Larch Forests

Larch Forests

 

forests growing in the northern hemisphere that consist primarily of larch trees. Outside of the USSR, larch forests are found in Canada and in some small tracts in China and in the countries of Western Europe. The largest forests of this type are in the USSR—in Eastern Siberia, the Urals, the mountains of Southern Siberia, and the Far East. Larch forests most often consist of Siberian and dahurian larches. They are light forests and usually do not include species of other types of trees. The forests yield 600–700 cu m of lumber per hectare (sometimes as much as 1,900 cu m per hectare). In the mountains of northeastern and eastern Siberia the lumber yield is less; however, the larch forests in these regions play an important role in soil conservation and water storage.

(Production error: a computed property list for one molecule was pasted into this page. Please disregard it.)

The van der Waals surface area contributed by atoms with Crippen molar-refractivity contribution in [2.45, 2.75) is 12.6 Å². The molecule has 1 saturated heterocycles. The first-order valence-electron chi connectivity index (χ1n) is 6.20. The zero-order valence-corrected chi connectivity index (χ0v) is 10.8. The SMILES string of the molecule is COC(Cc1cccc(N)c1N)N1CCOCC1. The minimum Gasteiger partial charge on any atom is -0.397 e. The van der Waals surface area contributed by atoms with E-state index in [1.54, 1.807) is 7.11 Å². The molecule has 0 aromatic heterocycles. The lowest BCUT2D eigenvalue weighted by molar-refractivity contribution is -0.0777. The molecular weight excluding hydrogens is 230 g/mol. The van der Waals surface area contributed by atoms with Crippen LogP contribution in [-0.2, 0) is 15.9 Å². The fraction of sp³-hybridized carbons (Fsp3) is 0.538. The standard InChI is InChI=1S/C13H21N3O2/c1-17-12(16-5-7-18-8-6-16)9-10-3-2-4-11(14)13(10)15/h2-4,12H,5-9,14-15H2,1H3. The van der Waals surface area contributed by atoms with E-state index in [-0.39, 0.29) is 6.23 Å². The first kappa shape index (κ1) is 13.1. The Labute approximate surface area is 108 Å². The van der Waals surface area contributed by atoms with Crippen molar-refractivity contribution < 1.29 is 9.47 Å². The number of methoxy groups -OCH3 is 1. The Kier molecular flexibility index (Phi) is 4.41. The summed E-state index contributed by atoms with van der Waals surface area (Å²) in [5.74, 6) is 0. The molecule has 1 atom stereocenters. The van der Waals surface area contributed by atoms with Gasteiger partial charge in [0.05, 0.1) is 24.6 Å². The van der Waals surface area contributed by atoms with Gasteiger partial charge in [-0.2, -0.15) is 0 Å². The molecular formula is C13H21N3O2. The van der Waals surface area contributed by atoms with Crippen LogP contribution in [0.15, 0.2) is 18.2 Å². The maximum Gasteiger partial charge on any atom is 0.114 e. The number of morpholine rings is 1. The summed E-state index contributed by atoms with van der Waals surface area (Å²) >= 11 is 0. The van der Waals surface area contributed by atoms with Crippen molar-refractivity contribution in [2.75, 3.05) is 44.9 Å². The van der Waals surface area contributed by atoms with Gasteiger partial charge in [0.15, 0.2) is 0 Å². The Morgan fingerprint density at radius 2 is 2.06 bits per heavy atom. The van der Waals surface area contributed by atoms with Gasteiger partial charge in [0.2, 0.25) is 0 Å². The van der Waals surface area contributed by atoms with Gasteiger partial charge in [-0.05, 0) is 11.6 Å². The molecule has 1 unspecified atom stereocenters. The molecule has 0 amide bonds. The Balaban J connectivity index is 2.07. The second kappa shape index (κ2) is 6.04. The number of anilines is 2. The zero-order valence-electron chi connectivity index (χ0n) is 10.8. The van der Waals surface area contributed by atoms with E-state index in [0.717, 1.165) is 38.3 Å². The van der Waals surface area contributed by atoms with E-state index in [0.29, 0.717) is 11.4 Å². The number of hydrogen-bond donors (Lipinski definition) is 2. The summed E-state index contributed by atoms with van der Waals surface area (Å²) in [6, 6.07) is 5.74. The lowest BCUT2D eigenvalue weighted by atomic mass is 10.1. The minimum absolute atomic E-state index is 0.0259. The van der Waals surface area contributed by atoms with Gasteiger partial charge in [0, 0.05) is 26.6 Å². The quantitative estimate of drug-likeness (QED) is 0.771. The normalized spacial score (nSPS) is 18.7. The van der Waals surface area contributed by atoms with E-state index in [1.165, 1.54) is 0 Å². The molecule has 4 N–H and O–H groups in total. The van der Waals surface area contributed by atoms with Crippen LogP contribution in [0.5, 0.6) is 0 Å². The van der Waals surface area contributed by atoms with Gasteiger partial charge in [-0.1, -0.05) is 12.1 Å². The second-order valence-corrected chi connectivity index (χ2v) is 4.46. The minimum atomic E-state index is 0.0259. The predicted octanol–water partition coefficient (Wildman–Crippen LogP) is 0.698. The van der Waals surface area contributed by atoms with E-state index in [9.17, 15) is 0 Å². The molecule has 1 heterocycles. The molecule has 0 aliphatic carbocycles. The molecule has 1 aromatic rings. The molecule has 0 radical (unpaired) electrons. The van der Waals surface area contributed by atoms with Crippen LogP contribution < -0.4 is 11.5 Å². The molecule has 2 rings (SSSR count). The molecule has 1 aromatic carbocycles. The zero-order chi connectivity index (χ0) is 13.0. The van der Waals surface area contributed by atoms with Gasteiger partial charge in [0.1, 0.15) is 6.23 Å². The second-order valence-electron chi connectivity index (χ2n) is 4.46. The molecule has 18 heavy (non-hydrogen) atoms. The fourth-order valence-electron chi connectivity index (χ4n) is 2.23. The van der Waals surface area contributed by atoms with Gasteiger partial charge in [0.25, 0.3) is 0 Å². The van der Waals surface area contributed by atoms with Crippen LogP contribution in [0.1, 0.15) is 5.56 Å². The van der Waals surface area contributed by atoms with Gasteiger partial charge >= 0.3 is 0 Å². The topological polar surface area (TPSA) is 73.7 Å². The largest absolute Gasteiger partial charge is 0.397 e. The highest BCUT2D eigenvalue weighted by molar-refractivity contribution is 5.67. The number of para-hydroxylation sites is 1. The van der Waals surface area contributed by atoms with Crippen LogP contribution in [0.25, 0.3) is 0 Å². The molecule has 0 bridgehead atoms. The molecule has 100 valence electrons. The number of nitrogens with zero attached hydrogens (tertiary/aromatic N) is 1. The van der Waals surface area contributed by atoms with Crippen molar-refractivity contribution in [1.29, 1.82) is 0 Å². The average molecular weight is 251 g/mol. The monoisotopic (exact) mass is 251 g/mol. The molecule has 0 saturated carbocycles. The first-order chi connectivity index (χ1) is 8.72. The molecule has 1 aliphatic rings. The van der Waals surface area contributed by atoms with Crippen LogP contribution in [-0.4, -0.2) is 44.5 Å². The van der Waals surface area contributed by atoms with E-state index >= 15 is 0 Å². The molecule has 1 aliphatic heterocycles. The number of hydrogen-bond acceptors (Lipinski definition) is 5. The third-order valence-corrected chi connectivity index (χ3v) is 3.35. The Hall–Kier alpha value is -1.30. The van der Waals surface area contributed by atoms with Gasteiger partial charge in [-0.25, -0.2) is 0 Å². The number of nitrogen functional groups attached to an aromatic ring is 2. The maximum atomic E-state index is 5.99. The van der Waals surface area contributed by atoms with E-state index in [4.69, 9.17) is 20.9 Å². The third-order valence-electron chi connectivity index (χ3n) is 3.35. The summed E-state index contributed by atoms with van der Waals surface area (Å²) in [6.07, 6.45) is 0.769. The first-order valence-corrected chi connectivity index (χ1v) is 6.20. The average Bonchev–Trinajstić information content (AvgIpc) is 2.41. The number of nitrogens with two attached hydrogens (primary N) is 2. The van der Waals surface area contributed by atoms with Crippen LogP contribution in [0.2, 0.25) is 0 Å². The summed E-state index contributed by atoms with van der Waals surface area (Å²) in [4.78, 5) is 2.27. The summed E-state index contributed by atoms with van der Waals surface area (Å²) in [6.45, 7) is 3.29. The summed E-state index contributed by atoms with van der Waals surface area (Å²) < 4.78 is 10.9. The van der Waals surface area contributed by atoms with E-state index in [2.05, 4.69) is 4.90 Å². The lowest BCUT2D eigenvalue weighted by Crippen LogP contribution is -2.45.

REFERENCES

Sochava, V. B. “Listbennichnye lesa.” In Rastitel’nyi pokrov SSSR, part 1. Moscow-Leningrad, 1956.
References in periodicals archive ?
As the larch forests begin to change, an impressive rainbow of colour is seen in the hills above the town, which offers hikers an ample choice of trails.
After Pontresina station, village lights become increasingly infrequent and larch forests grow less and less dense.
Because the Agathis wasp had proved so effective in the East, it was the logical species to do battle in the western larch forests.